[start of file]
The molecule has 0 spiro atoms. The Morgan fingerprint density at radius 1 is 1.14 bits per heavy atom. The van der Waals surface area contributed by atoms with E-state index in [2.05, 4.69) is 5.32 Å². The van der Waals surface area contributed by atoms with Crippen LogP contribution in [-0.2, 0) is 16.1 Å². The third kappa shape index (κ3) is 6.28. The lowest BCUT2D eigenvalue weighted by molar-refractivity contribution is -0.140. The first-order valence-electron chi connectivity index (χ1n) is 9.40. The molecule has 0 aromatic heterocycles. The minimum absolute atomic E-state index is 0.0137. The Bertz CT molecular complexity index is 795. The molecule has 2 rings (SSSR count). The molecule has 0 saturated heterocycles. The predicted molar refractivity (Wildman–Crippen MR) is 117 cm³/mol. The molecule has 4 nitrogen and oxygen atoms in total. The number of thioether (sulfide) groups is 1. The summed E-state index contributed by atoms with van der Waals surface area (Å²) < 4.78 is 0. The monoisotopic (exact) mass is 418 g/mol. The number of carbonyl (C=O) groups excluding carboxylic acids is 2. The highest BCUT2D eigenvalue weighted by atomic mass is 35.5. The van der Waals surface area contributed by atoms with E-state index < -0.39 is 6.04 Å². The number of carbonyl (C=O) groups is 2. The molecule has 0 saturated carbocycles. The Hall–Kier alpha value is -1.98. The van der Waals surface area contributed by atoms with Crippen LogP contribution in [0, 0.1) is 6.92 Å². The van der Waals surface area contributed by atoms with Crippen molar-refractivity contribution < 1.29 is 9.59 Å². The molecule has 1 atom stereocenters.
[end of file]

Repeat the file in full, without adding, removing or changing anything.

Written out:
The molecule has 0 spiro atoms. The Morgan fingerprint density at radius 1 is 1.14 bits per heavy atom. The van der Waals surface area contributed by atoms with E-state index in [2.05, 4.69) is 5.32 Å². The van der Waals surface area contributed by atoms with Crippen LogP contribution in [-0.2, 0) is 16.1 Å². The third kappa shape index (κ3) is 6.28. The lowest BCUT2D eigenvalue weighted by molar-refractivity contribution is -0.140. The first-order valence-electron chi connectivity index (χ1n) is 9.40. The molecule has 0 aromatic heterocycles. The minimum absolute atomic E-state index is 0.0137. The Bertz CT molecular complexity index is 795. The molecule has 2 rings (SSSR count). The molecule has 0 saturated heterocycles. The predicted molar refractivity (Wildman–Crippen MR) is 117 cm³/mol. The molecule has 4 nitrogen and oxygen atoms in total. The number of thioether (sulfide) groups is 1. The summed E-state index contributed by atoms with van der Waals surface area (Å²) < 4.78 is 0. The monoisotopic (exact) mass is 418 g/mol. The number of carbonyl (C=O) groups excluding carboxylic acids is 2. The highest BCUT2D eigenvalue weighted by atomic mass is 35.5. The van der Waals surface area contributed by atoms with E-state index < -0.39 is 6.04 Å². The number of carbonyl (C=O) groups is 2. The molecule has 0 saturated carbocycles. The Hall–Kier alpha value is -1.98. The van der Waals surface area contributed by atoms with Crippen LogP contribution in [0, 0.1) is 6.92 Å². The van der Waals surface area contributed by atoms with Crippen molar-refractivity contribution < 1.29 is 9.59 Å². The molecule has 1 atom stereocenters.